• Under the Health and Safety (First Aid) Regulations 1981,a suitable and sufficient first-aid assessment must be in place. Employers are also responsible for ensuring that the appropriate number of fumigators carrying out the fumigation procedure have the necessary competencies to act as first-aiders and the necessary equipment readily to hand, i.e. oxygen and appropriate manual resuscitators (bag and mask) in an emergency.
  • If a person is affected by fumigant, they should be taken into fresh air at once and kept quiet and warm. Rescuers must take care not to become poisoned themselves. Medical attention should be sought immediately and the product label, ‘Instructions in Writing’ or safety data sheet should be shown to the doctor/paramedic.
  • In general, the more seriously poisoned the victim, the more important it is to get them to hospital as quickly as possible. If breathing stops or shows signs of failing, artificial respiration should be administered using oxygen and a suitable mechanical device such as a bag and mask. Do not use mouth-to-mouth resuscitation (even with a resuscitate-aid device) because of the risks of secondary poisoning.

Medical treatment

  • Notes supplied by the manufacturer or supplier with the fumigant should be available at every fumigation to provide guidance to the medical practitioners. These notes should accompany the patient to the doctor or hospital.

PROGRESSIVE’S Fumigation operation: 

Defining the fumigation and risk areas 

  • The fumigation area is the whole area or space into which a fumigant is delivered. The risk area is all areas or spaces where the fumigant gas has been applied and any other areas where the gas may move to, therefore posing a danger to fumigators and others.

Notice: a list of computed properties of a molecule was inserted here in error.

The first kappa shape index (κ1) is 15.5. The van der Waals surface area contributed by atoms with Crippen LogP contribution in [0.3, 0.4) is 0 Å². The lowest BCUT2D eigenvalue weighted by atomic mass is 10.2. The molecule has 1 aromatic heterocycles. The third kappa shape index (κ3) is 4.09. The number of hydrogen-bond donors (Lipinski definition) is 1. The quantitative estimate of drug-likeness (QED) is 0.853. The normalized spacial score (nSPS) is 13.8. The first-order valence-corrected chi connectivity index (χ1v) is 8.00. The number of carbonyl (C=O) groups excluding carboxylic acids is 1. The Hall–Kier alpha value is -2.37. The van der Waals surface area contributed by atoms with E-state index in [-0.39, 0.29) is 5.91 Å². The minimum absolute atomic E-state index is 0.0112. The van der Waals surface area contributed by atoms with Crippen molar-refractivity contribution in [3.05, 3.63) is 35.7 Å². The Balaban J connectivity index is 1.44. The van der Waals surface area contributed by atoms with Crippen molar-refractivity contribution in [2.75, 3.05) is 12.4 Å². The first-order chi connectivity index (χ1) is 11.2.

• The fumigation area must always be sealed from other areas and made as gas tight as possible. No one should enter it during a fumigation period, except in a serious emergency, such as a fire, and then only by agreement with the fumigator-in-charge of the fumigation operation.
  • In such circumstances PPE, including RPE, must be worn.

Prep of fumigation

  • Before fumigation begins, the fumigator must ensure that the following precautions are taken:
  1. The fumigation area should be evacuated (removing and securing any non-target animals, plants etc).
  2. Only the fumigator allowed into the risk area absorbent liquids and foodstuffs should be removed and, where possible, other absorbent solids (other than those intended to be fumigated) should also be removed from the fumigation area.
  3. The fumigation area should be sealed, checking for unusual escape routes for the gas, e.g. sumps, drains, holes around ducting, ducting shafts, pipe work, connections behind false ceilings etc.
  4. Any unnecessary electrical supply should be disconnected from the fumigation area.
  5. The risk area should be secured against unauthorized entry.

During Fumigation

OUR fumigators make sure that:

  • Only the minimum amount of fumigant carry out the fumigation both effectively and safely should be used. This may be achieved by managing the temperature, improving the sealing and/or extending the duration of fumigation;
  • A check of and, if necessary, repair of any leaks from the fumigation area or the application equipment and piping outside the fumigation area is carried out, especially at joints and couplings.
  • European symbols Oxidizing Corrosive Highly Flammable F+ Extremely Flammable Explosive Dangerous to the environment Toxic T+ Very toxic Harmful Irritant I